Tobias Malm
Works at Department of Education
Telephone 08-120 763 46
Visiting address Frescativägen 54
Room 1524
Postal address Institutionen för pedagogik och didaktik 106 91 Stockholm

About me

Tobias Malm has his background as a music teacher and rock musician. He has his doctoral and master's degree in Education and parts of his teacher education from this department and has also studied at Stockholms Musikpedagogiska Institut (Stockholm Institute of Music Education), Musikhögskolan i Piteå (Piteå College of Music) and Luleå Tekniska Universitet (Luleå University of Technology). He is affiliated to the research environment of Organisationspedagogik (organizational pedagogy) and teaches courses that in various ways connect to people’s learning in and by organization of all kinds.


Tobias teaches in the courses "Organization and Change" and "Organizational Pedagogy - An Introduction


Tobias's research interest revolves around learning and organization with a focus on musicians and music life. The ongoing dissertation project in Education explores musicians’ learning processes in which they form small organizations together.

Sweden has a rich and internationally successful music life that spans a wide area between civil society, education and music business. Music life not only enriches the nation’s cultural and creative industries, but also provides an important source for many people’s well-being and self-realization.

The music life largely consists of small self-organized groups outside the formal institutions and under the media’s “radar”. Despite, or perhaps because of it, there is relatively little research on these groups’ everyday lives. Existing research notes that they often strive for a public breakthrough but few succeed. Internal conflicts and lack of commitment constitute a constant threat to the activities. But we still have limited understanding of how people in these settings learn to operate and be productive together and what the biggest challenges are.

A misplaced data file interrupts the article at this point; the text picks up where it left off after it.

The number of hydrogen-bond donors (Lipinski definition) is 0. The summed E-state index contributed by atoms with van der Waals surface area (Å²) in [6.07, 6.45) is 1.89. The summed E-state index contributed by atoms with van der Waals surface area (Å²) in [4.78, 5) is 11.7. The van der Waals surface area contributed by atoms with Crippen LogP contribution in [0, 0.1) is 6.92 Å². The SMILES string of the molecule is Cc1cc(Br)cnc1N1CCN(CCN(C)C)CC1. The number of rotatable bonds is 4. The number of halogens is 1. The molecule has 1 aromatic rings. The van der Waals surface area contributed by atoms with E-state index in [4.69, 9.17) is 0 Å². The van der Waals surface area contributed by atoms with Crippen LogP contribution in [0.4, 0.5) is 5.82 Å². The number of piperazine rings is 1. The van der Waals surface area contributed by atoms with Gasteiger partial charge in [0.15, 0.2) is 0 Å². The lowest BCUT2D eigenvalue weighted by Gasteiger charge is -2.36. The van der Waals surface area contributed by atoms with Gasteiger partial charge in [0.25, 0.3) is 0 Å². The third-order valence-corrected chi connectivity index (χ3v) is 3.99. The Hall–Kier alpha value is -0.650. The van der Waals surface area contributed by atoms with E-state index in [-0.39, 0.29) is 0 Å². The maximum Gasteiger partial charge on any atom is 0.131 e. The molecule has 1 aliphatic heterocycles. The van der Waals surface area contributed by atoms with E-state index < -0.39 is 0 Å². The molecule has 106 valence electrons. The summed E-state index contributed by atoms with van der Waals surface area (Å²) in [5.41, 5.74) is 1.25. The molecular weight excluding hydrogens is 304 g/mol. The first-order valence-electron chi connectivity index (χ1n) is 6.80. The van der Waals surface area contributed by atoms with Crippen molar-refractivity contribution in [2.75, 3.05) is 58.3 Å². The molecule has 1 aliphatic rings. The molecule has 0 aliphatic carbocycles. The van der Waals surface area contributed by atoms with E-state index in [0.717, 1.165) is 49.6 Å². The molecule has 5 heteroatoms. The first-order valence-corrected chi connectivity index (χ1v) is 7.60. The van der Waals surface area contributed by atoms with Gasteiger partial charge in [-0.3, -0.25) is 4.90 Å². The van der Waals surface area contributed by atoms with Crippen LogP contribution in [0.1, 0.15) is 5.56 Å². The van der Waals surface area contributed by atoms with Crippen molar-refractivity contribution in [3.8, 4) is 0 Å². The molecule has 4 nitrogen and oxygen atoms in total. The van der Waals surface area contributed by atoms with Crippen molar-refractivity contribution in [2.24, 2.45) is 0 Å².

The dissertation’s preliminary aim is to develop knowledge about musicians’ learning processes in which they form small organizations together. The basic assumptions are informed by the social constructivist thought tradition and many of the analyses are based on Jean Lave and Etienne Wenger’s theory of learning. The starting point is that organizations are constituted of the members’ cooperation and conceptions and that these are formed and negotiated in ongoing organizing and learning processes. The three featured sub-studies focus on rock bands and explore band members’ forming of practices and identities – as integrated aspects of learning – and challenges associated with it.

The empirical material is generated and treated with a qualitative and ethnographically inspired approach for 4 years. Stockholm-based rock bands with various ambitions and success have been studied based on observations of rehearsals, meetings, online chats, live shows and social media, as well as interviews with band members individually and in groups. The results are reported in three different articles – one per sub-study – of which the first is published (Malm, 2017) and the other two are being completed.

The dissertation can contribute to better understanding of the specific conditions of music life, but also to research on organizational life more generally. The primary target groups are band and group members, popular education (studieförbunds-) and folk high school staff, music business and cultural and creative entrepreneurs, and teachers in business.



Malm, T. (2020), Konsten att hålla ihop. Om lärande och organisering i rockband [The art of keeping together. On learning and organizing in rock bands, doctoral dissertation]. Stockholm: Stockholm University, Department of Education.

Malm, T. & Schoug, A. (2020), "Studieförbundens populärmusikverksamhet – En plantskola för vad?" [Popular music within popular education – A Nursery for what?], in Hill N. & Schoug A. (eds.), Lärande i civilsamhället [Learning in the civil society], Stockholm: Trinambai, pp. 81–120.

Malm, T. (2020), Learning to develop as a rock band: The contradiction between creativity and entrepreneurship. Learning, Culture and Social Interaction, 25, 100379.

Malm, T. (2019), "Från album till låtar: tio år med Spotify" [From albums to songs: Ten years with Spotify], i Ovesson, C. (red.), Starka tillsammans. Tjugoen nulägesbilder av civilsamhället [Strong together. Twenty-one images of present civil society], Stockholm: Trinambai. pp. 199–208.

Malm, T. (2018), ”Recognizing the practitioner-self: Lessons from studying rock bands at-home”, Journal of Organizational Ethnography, Vol. 7 Issue: 2, pp.135–146.